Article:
Although they are obsessively nationalist, the NOP are also active in their own forms of Screen Shot 2020-08-13 at 12.45.10international solidarity. They protested in support of David Irving when he was on trial in Austria for Holocaust denial. They protested in support of the Greek neo-Nazis of Golden Dawn when members of their party were on trial for attacks on anti-fascists, attempted murder, weapons possession, racketeering and other crimes. For a number of years they have had a London branch that has worked closely with the BNP .

NOP’s London branch have been assiduously building links with other far right forces here. A few years ago they cooperated in an event with the “London Forum” – an outfit that is an umbrella for various Far Right, antisemitic, and neo-Nazi individuals – where they welcomed a very special guest – David Irving. London activists of NOP were very proud to have their pictures taken with such an eminent Holocaust denier.

Irving+NOP1NOP describe their ideology as “Third Positionist” – neither socialism nor capitalism, and wholly opposed to “abortion, artificial birth control, euthanasia, divorce, homosexuality, genetic experimentation on humans at any age and vivisection”, since, they say, these “contravene God’s Law and Objective Truth”. They are very strong Catholics. Their opposition to homosexuality is particularly extreme at street level where on demonstrations their supporters shout “Gas the queers”.

NOP declare their other main enemy to be multiculturalism. They claim that this is bringing about a “nightmare world” where “the very words Race, Nation and Culture would cease to have any meaning at all. Where the “richness of racial diversity” is replaced with “a rootless mass, lacking identity and history.”

In an interview with one of their leaders last year, he was very clear about how Poland can make itself more secure from such forces: “No immigration… African, Asian or Jewish…  even a small group of culturally alien people is a threat to the national community. Our home, Poland, needs to be rebuilt, not let hordes of people of other cultures into a politically, economically and ethically damaged country.”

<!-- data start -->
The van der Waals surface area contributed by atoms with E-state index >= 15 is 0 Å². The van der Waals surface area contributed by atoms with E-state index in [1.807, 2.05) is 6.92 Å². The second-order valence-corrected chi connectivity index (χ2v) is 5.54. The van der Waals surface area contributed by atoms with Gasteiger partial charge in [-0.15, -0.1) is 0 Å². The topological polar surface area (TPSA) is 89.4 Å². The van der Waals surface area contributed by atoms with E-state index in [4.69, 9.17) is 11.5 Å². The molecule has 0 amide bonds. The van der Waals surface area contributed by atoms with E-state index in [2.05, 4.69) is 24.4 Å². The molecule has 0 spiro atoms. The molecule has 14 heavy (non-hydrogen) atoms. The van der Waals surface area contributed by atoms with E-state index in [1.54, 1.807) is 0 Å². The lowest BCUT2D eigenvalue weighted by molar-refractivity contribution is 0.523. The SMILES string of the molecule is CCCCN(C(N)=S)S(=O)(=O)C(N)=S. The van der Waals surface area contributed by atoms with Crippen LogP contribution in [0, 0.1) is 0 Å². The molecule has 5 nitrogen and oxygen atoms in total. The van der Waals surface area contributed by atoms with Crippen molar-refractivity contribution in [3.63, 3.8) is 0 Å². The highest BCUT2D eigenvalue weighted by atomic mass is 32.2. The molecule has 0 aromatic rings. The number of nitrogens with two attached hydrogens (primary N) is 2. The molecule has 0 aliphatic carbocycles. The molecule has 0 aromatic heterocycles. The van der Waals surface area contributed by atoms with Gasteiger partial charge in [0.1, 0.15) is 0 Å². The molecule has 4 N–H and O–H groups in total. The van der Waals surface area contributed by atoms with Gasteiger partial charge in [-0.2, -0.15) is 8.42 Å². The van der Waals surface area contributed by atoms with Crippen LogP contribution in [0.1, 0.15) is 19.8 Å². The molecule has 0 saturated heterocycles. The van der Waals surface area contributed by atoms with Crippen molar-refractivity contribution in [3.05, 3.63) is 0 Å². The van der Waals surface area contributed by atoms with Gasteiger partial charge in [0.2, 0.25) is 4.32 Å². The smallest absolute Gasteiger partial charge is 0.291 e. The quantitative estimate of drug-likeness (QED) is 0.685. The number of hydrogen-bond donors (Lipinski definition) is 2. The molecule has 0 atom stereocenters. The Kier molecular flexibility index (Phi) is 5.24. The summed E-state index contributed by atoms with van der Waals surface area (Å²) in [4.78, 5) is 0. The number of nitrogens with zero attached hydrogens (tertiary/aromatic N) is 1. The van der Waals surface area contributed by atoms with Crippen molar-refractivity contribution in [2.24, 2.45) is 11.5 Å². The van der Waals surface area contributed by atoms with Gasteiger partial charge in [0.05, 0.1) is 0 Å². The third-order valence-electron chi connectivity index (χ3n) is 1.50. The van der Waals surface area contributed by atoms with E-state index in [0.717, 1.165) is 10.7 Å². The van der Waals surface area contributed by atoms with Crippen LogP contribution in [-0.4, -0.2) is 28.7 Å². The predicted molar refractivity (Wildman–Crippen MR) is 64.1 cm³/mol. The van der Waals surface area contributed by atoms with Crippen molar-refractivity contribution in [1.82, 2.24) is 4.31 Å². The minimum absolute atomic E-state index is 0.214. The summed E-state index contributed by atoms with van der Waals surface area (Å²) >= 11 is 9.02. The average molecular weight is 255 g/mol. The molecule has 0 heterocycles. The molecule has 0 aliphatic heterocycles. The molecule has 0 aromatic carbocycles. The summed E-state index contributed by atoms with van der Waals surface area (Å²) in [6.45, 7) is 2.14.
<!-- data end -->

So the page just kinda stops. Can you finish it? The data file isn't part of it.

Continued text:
Their ultra-nationalism, Christianity, homophobia, opposition to minorities, and their antisemitism ought to make them feel comfortable with many aspect of the ruling PiS (Law and Justice Party), which has strong stands on all of these too, but here is an interesting twist: they condemn PiS as pro-Zionist, while they consider themselves thoroughly anti-Zionist. And indeed, despite some differences over the Holocaust Revisionist laws that PiS have put in place, PiS leaders have built a very positive relationship with Israel’s very right wing Zionist leaders.

NOP, in contrast, are Far-Right anti-Zionists who describe Zionism as “a power structure of colossal proportions that straddles the globe. This structure includes not only the illegal Israeli regime, set up on the stolen land of Palestine, but also the power bases that Zionists have constructed in the spheres of Politics, Economics and the Media, especially in the USA and Europe… this power structure exists to serve and extend the interests of International Jewry, and this can only be done at the expense of the indigenous populations who have lost control of their countries to this discriminatory creed.”

In this, NOP are much closer to Britain’s older far-right ideologues like John Tyndall, who Screen Shot 2020-08-13 at 18.55.55was fundamentally anti-Jewish and anti-Zionist, than it is to the the more modern faces of the British Far-Right like Tommy Robinson, or Paul Golding of Britain First who are both very pro-Zionist, and apparently as comfortable holding Israeli flags as George Crosses or Union Jacks. Tyndall saw what he called “Jewish power”, expressed both in diaspora communities and through the State of Israel as the main enemy.